Sadly, the cloud forest habitats in the Amazon rainforest are rapidly being degraded. Habitat loss due to deforestation, forest conversion to monoculture plantations, and livestock ventures are destroying the biodiversity, and causing land degradation and fragmentation that’s harmful to the species that live there.

Our projects for this region will focus on creating conservation corridors in the buffer zones between protected areas to ensure connectivity, as many wildlife species rely on such areas to survive. Land in these buffer zones is populated with communities who make their living from activities that damage the ecosystem. Buying their lands will only cause them to move to a new area to deforest. It makes more sense for those living in the buffer zones to stay there, and that opportunities be found for them to become guardians of the forest and to generate income sustainably.



Cock of the Rock

In the Amazon there are over 40,000 different kinds of plant species and we only know the medicinal properties of 400 of these plants. That is why many scientists believe the cure to many diseases is held in the Amazon.

Protecting the Highlands/Headwaters

of The Amazon

The unique combination of mountains, highlands, forests, wetlands and peat bogs means the headwaters of the Upper Amazon has a high level of endemic species, many of which exist nowhere else. Most notable is the endangered Marvellous Spatuletail Hummingbird. Bird watchers come from around the world to catch a glimpse of this fantastical hummingbird, which was thought to be extinct and was only rediscovered in recent years.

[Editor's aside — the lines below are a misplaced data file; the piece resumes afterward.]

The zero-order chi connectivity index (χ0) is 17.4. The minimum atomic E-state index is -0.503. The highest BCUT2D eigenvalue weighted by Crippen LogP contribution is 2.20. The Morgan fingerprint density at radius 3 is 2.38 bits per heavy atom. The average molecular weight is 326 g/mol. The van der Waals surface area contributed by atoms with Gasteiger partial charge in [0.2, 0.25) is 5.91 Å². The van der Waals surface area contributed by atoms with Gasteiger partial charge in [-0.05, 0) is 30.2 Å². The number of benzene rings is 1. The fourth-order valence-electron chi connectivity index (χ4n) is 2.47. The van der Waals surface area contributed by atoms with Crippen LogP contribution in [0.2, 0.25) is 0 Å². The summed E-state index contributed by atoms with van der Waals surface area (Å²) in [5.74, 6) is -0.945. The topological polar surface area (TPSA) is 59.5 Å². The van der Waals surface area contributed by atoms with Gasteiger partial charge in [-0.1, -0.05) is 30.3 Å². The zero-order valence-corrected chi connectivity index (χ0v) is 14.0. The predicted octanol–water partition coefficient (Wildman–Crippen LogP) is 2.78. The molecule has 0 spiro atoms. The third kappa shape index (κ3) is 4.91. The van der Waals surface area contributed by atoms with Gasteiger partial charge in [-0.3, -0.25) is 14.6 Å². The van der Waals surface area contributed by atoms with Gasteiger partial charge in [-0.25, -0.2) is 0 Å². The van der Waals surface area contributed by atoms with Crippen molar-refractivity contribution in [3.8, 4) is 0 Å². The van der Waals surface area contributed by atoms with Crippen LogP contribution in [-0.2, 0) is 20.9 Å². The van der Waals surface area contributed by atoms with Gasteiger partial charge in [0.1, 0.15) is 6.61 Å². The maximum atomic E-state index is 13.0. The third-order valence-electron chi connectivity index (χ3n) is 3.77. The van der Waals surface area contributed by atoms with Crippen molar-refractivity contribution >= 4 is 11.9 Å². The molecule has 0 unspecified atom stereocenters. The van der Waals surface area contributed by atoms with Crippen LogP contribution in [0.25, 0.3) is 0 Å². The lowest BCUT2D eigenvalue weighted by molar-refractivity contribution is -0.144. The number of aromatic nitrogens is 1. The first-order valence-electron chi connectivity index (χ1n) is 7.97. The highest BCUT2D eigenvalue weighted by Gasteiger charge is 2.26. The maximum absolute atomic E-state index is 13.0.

While peat only covers three per cent of the world’s surface, peat bogs store about a third of all global soil carbon. This means their preservation is vital in the fight against climate change. Even though peat lands are among the most valuable ecosystems on Earth, awareness of their importance is poor. As such, they’re under severe threat worldwide. In fact, the decline of the Bornean Orang-utan population is largely attributed to the loss of its peat bog habitat.

The peat bogs and waterfalls in this region provide a constant stream of pure water that the valley communities rely on. The water from these falls feeds the rivers that eventually form the mighty Amazon River!

The region is also home to many other endangered species such as the Andean Night Monkey, the Yellow-Tailed Woolly Monkey and the Spectacled (Paddington) Bear. For this project we’re looking at acquiring land for conservation and building a research station; the highland Jalca ecosystem is extremely understudied, and many species have yet to be discovered.




waterfall in Peru highlands
Speckled Bear

25% of modern medicines come from tropical rainforest plants. The leaves, bark and sap from trees in the Amazon are used to make medicines that we use for cancer, diabetes, arthritis, Alzheimer’s, just to name a few.


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©2021, Amazon Rainforest Conservancy